Polishing Aluminium - Maserati T2 50 SS

Published on 14 September 2023 at 11:43

The Maserati side cover before work starts.

Major scratches removed with 80 grit and then finished with 240.

I had polished it on the mop on this shot but hopefully you can see the results of not taking out the deeper scratches properly. It's nearly all nice and shiney but with some obvious deep scratches - this is what happens if you skip the early stages. 

Quite a few people have asked me about polishing aluminium, mainly folk ask about how I got the engine casings on my Kawasaki GPZ1100 chopper so shiney. Well I am no expert in this field and I have seen others do a better job than me but I can talk a bit about how I do it and get satisfactory results for virtually no cost and not too much hard work.


The first thing to do is to look at the job and work out what needs doing - the first thing is to see if it already has paint or lacquer on it - most things will as aluminium corrodes quite quickly without any form of protection. It is important to get rid of that before going any further, I use a proprietary paint stripper, there are some pretty good ones now that are less harmful to the environment than older chemical preparations, I don't recommend any particular brand.

Give it a good wash in clean water after any protective coating has been stripped, the next step will depend on the condition of the newly exposed aluminium. Now is the right time to deal with and deep dings or scratches, use progressively finer grades of files and wet and dry sandpaper so you end up with a clean, ding free surface. I work up to about a 2000 grit so I am left with a smooth but dull surface, which needs to be uniform. This stage can be time consuming but it makes the finished article much better. Some folk prefer to use Scotchbrite or similar abrasives, the choice is yours but the point about using progressive grades remains true. I have tried to illustrate the reasons in the photos, I hope it becomes obvious.

Next stage is where things start to get exciting as it's the first time you see a highly reflective finish. I highly recommend a machine polisher here, it takes ages doing it by hand and only a few seconds with a high speed polishing wheel. I use a bench grinder fitted with a cotton polishing wheel - they are only a few pounds to buy and last well. You can get really coarse wheels, I don't use one as the work with the wet and dry has already done the hard lifting. It is important to use a wax compound at this stage - I use a red bar to start with, I believe it is that colour as it is wax with jeweller's rouge in it. Work the surface evenly, it will quickly come up to a bright shine. Don't use too much pressure, let the speed of the grinder do the work.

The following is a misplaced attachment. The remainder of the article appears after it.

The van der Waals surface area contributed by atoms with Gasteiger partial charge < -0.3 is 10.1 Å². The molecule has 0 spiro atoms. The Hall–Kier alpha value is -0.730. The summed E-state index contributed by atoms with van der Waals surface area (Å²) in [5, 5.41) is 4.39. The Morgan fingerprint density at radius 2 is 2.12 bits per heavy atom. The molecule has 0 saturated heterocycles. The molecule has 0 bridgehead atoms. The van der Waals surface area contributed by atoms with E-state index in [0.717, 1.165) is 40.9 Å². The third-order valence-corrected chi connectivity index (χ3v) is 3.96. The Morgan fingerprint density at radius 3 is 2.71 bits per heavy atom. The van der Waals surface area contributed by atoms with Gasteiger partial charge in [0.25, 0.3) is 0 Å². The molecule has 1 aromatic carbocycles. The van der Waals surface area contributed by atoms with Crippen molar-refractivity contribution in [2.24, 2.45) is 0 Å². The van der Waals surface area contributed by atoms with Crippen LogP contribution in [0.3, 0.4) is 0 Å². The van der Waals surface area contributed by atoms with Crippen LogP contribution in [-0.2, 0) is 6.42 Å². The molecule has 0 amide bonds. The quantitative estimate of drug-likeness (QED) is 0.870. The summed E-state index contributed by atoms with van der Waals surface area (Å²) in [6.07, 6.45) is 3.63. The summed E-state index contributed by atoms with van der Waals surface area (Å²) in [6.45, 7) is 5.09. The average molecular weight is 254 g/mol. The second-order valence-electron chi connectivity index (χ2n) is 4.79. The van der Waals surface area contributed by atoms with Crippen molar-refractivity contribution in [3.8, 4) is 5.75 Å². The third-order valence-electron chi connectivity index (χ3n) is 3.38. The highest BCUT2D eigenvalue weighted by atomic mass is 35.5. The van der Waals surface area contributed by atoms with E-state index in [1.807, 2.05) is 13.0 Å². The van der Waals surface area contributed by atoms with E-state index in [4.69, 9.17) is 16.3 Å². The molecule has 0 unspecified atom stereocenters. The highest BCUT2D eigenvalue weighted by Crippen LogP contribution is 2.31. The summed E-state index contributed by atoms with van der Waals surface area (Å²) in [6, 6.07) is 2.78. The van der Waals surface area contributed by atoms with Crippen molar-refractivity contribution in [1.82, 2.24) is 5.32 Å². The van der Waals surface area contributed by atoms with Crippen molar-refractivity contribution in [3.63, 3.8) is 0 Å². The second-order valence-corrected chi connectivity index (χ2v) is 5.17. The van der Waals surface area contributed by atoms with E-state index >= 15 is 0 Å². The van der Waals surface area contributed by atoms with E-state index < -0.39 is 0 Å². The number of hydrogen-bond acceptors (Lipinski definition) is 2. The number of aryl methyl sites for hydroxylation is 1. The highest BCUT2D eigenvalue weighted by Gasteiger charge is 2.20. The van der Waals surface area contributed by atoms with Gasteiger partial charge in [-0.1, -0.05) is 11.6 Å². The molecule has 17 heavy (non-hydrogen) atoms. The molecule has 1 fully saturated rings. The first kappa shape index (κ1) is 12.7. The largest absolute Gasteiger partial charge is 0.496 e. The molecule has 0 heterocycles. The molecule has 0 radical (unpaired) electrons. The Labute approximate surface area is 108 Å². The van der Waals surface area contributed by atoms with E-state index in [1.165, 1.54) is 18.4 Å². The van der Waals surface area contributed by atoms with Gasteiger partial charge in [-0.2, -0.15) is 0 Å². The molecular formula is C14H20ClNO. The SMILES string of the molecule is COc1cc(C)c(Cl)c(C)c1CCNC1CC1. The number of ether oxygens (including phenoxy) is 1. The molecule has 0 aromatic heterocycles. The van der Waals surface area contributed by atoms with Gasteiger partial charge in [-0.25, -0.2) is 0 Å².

it should like very shiney now but an even better finish can be obtained by now going to a different wax, I use a white wax bar to get my final bit of high speed polishing done. A final rub over with a micro fibre cloth is all that is needed to get that fresh out of the factory polished look.

Here I have gone back and had another go at the deeper scratches with 800 and then 2000 grit wet and dry used wet. It has then gone back to the mop for a bit more work. This is as far as I am going as I don't want my 1958 bike to look like a 2023 bike. I want it to look like it did when it came out of the factory - not over done, somebody else can do that in the future if they want to.  

The dog is appreciating my work, she likes the comparison between the side that is done and the side that is as I got it. She wants me to do her food bowl next.

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